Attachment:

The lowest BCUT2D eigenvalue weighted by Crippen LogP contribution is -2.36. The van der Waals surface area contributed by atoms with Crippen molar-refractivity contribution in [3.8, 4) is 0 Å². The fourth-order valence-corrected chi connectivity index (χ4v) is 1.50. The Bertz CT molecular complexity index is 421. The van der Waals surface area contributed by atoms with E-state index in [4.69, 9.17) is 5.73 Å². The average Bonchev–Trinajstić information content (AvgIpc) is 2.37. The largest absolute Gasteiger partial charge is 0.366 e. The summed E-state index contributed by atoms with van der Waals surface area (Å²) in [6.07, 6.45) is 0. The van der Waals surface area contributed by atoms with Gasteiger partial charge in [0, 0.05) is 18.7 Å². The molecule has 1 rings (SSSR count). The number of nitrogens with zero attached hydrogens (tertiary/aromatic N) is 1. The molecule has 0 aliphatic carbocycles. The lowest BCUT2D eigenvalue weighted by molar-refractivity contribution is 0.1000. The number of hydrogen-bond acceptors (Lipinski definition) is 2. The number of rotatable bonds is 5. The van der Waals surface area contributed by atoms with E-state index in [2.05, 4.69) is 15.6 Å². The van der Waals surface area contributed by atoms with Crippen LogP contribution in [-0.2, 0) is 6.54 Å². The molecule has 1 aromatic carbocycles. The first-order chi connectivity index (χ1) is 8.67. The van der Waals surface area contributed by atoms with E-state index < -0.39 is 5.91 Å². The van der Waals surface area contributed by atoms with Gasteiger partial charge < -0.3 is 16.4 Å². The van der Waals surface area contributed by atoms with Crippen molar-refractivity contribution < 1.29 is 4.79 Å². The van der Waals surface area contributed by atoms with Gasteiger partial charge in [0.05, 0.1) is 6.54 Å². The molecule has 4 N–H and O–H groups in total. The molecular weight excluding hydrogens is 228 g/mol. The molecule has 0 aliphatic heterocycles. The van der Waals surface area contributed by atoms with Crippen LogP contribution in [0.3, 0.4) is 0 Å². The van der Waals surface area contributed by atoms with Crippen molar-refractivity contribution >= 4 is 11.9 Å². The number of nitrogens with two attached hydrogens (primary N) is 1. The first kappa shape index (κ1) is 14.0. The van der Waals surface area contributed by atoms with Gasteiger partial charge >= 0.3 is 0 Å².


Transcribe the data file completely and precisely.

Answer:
The lowest BCUT2D eigenvalue weighted by Crippen LogP contribution is -2.36. The van der Waals surface area contributed by atoms with Crippen molar-refractivity contribution in [3.8, 4) is 0 Å². The fourth-order valence-corrected chi connectivity index (χ4v) is 1.50. The Bertz CT molecular complexity index is 421. The van der Waals surface area contributed by atoms with E-state index in [4.69, 9.17) is 5.73 Å². The average Bonchev–Trinajstić information content (AvgIpc) is 2.37. The largest absolute Gasteiger partial charge is 0.366 e. The summed E-state index contributed by atoms with van der Waals surface area (Å²) in [6.07, 6.45) is 0. The van der Waals surface area contributed by atoms with Gasteiger partial charge in [0, 0.05) is 18.7 Å². The molecule has 1 rings (SSSR count). The number of nitrogens with zero attached hydrogens (tertiary/aromatic N) is 1. The molecule has 0 aliphatic carbocycles. The lowest BCUT2D eigenvalue weighted by molar-refractivity contribution is 0.1000. The number of hydrogen-bond acceptors (Lipinski definition) is 2. The number of rotatable bonds is 5. The van der Waals surface area contributed by atoms with E-state index in [2.05, 4.69) is 15.6 Å². The van der Waals surface area contributed by atoms with Crippen LogP contribution in [-0.2, 0) is 6.54 Å². The molecule has 1 aromatic carbocycles. The first-order chi connectivity index (χ1) is 8.67. The van der Waals surface area contributed by atoms with E-state index < -0.39 is 5.91 Å². The van der Waals surface area contributed by atoms with Gasteiger partial charge < -0.3 is 16.4 Å². The van der Waals surface area contributed by atoms with Crippen molar-refractivity contribution < 1.29 is 4.79 Å². The van der Waals surface area contributed by atoms with Gasteiger partial charge in [0.05, 0.1) is 6.54 Å². The molecule has 4 N–H and O–H groups in total. The molecular weight excluding hydrogens is 228 g/mol. The molecule has 0 aliphatic heterocycles. The van der Waals surface area contributed by atoms with Crippen LogP contribution in [0.3, 0.4) is 0 Å². The van der Waals surface area contributed by atoms with Crippen molar-refractivity contribution >= 4 is 11.9 Å². The number of nitrogens with two attached hydrogens (primary N) is 1. The first kappa shape index (κ1) is 14.0. The van der Waals surface area contributed by atoms with Gasteiger partial charge >= 0.3 is 0 Å².